So you need a predictable pattern (of, say, 24 rows) of which bells stay in place, and which bells swap; and when you reach the end, you swap two bells and repeat the pattern with a different starting row, so you get another 24 permutations out of it; and you do that again until you’ve finally rung all possible rows (or an eighth/quarter/half of them). That pattern is also called a method, and because it determines the sequence of notes you hear you could also call it a compostion.

                All the above is explained much better in the video @tgfrerer linked, which is shortish and enjoyable.

                Compositions have exciting names like “Kent Treble Bob” or “Double Oxford Minors” or “Grandsire Triples”.

                For fun, and because we have an infinite canvas here, here’s you could go through all 24 permutations of 4 bells by swapping exactly one pair each round. Another method/composition could have you swapping sometimes two bells, sometimes one; and with six bells there’s even more possible ways to generate subsequent permutations, eventually generating all of them.

                 1 2 3 4   The first row of a peal is traditionally from high to low, a.k.a. rounds
                     --- } Bell 4 hunts down (towards the front)
                 1 2 4 3 }
                   ---   }
                 1 4 2 3 }
                 ---     }
                 4 1 2 3
                     ---   The back end swaps
                 4 1 3 2
                 ---     } Bell 4 hunts up (towards the back)
                 1 4 3 2 }
                   ---   }
                 1 3 4 2 }
                     --- }
                 1 3 2 4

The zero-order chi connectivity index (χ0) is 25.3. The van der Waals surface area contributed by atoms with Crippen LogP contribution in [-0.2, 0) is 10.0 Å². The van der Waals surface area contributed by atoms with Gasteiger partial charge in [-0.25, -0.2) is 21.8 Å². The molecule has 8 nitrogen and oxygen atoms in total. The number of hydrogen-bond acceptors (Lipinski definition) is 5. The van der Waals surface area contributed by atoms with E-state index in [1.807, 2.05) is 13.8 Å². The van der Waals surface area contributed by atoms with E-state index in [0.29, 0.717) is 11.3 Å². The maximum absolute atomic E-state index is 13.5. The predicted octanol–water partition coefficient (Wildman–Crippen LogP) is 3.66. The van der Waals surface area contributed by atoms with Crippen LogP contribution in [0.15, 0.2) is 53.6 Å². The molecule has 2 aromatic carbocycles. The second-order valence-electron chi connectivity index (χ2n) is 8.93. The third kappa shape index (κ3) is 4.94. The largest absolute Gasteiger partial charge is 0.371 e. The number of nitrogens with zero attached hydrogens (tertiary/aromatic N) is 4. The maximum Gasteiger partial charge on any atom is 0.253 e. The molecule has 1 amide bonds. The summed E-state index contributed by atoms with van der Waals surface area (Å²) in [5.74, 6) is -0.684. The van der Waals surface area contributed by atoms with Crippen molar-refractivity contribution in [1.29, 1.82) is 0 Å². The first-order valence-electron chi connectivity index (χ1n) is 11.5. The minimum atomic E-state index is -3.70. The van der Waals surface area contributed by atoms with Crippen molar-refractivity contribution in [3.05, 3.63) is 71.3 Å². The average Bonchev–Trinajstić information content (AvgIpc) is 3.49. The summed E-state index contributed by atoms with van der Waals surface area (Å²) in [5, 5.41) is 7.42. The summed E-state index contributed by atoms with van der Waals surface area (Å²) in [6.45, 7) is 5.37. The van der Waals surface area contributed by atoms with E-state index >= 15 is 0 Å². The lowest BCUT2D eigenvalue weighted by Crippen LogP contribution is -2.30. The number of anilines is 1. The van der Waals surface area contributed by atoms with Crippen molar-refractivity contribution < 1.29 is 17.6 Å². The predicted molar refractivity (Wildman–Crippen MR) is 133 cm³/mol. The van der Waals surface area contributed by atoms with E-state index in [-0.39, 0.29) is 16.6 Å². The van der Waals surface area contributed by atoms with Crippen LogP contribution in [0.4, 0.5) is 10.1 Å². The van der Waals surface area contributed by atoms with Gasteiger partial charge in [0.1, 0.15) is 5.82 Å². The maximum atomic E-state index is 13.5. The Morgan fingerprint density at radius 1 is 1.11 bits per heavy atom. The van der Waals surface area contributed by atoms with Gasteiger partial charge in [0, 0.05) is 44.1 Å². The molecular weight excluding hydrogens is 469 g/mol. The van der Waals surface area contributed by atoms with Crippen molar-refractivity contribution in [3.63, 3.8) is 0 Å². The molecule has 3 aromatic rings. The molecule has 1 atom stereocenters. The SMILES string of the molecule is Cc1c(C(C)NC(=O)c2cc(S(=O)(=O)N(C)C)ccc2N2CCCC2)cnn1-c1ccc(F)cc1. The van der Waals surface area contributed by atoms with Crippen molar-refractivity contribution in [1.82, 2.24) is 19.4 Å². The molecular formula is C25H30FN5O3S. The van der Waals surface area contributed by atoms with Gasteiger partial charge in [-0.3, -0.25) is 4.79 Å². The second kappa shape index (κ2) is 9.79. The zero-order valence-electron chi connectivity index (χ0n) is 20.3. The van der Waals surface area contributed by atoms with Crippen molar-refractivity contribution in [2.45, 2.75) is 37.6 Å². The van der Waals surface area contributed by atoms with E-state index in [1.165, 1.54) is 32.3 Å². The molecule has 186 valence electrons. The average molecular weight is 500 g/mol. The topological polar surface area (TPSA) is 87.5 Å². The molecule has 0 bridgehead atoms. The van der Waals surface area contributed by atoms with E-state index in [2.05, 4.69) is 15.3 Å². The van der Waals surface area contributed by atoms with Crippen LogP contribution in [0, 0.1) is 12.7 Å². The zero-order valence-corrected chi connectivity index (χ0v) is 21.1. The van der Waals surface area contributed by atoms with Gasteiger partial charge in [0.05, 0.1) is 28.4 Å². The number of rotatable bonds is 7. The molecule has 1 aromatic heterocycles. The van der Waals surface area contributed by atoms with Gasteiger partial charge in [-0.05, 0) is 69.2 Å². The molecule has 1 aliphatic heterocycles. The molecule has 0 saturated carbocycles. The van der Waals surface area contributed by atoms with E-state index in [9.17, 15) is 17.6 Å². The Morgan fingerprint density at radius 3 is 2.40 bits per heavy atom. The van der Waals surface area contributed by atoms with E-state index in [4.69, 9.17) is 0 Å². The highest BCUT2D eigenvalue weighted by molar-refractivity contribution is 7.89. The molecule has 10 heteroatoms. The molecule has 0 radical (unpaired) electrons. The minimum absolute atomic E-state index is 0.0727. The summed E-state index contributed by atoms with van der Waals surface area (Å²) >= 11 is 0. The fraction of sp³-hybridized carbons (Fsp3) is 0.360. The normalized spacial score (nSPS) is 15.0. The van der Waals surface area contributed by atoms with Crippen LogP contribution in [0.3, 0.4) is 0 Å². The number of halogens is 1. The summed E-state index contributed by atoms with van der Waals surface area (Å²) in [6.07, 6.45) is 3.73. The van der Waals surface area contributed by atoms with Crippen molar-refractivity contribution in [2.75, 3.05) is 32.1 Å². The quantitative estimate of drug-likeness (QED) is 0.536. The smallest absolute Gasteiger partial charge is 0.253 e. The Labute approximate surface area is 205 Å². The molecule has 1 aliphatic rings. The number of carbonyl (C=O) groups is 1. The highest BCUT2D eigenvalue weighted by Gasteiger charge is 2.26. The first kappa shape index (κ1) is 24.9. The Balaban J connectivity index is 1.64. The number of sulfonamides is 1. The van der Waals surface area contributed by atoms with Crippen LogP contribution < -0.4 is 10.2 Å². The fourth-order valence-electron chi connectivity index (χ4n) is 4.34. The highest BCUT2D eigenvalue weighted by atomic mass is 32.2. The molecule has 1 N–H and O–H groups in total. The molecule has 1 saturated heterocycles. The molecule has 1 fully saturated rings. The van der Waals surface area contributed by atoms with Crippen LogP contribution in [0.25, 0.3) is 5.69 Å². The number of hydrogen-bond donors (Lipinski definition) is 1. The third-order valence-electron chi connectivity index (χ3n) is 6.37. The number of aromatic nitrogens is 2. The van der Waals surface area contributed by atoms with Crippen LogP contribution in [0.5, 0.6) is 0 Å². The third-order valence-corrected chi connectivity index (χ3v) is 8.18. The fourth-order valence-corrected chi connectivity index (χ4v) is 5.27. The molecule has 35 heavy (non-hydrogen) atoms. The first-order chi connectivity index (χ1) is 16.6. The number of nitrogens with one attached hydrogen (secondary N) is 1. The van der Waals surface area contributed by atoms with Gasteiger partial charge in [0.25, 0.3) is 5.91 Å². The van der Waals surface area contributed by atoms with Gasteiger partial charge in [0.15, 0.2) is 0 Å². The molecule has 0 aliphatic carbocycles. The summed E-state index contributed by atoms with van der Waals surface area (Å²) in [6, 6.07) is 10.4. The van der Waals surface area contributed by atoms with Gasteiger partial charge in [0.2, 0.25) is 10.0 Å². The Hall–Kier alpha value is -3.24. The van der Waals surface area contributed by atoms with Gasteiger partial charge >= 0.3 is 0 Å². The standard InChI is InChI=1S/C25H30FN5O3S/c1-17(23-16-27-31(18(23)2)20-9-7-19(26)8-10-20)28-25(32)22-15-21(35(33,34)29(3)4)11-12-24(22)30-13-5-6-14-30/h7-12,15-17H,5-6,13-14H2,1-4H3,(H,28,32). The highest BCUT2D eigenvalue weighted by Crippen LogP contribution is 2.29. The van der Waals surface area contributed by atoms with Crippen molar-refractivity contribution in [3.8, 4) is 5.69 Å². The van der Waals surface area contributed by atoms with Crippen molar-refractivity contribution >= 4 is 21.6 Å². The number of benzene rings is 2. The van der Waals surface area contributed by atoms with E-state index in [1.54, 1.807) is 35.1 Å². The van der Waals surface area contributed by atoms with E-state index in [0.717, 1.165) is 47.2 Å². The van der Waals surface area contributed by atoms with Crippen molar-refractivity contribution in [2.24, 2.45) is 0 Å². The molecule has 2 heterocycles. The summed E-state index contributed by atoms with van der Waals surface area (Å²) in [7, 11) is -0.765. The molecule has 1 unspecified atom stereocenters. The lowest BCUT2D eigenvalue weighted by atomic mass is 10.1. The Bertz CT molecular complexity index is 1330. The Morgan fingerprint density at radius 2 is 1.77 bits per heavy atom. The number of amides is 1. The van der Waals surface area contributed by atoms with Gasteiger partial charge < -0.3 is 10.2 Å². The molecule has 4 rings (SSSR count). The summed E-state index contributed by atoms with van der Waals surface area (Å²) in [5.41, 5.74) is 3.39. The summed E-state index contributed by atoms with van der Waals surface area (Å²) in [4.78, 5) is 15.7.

---     } The front end swaps
                 3 1 2 4
                     --- } Bell 4 hunts down
                 3 1 4 2 }
                   ---   }
                 3 4 1 2 }
                 ---     }
                 4 3 1 2
                     ---   The back end swaps
                 4 3 2 1
                 ---     } Bell 4 hunts up
                 3 4 2 1 }
                   ---   }
                 3 2 4 1 }
                     --- }
                 3 2 1 4
                 ---     } The front end swaps
                 2 3 1 4
                     --- } Bell 4 hunts down
                 2 3 4 1 }
                   ---   }
                 2 4 3 1 }
                 ---     }
                 4 2 3 1
                     ---   The back end swaps
                 4 2 1 3
                 ---     } Bell 4 hunts up
                 2 4 1 3 }
                   ---   }
                 2 1 4 3 }
                     --- }
                 2 1 3 4  And that's the last of the 24 possible permutations!
                (---    ) If we'd continue the pattern, we'd be back where we started
                (1 2 3 4)
                
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                This is good stuff, but there’s so much more… One of my favorite books, The Self-Made Tapestry by Phillip Ball, surveys an impressive range of basic processes. Most of them can be modeled in software, at least crudely.

                Why are snowflakes so symmetrical? Sure, basic hexagonal symmetry is due to the shape of the water molecule. But how does information get distributed between branches during growth? Last I checked, there were models that almost but couldn’t quite definitively answer that. There’s so much we still don’t know… and that’s before we start considering even the simplest biological processes.

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                  Wow, what a fantastic reference, thank you very much! It would fit very nicely on the shelf next to On Growth and Form by D’Arcy Wentworth Thompson, I should think :)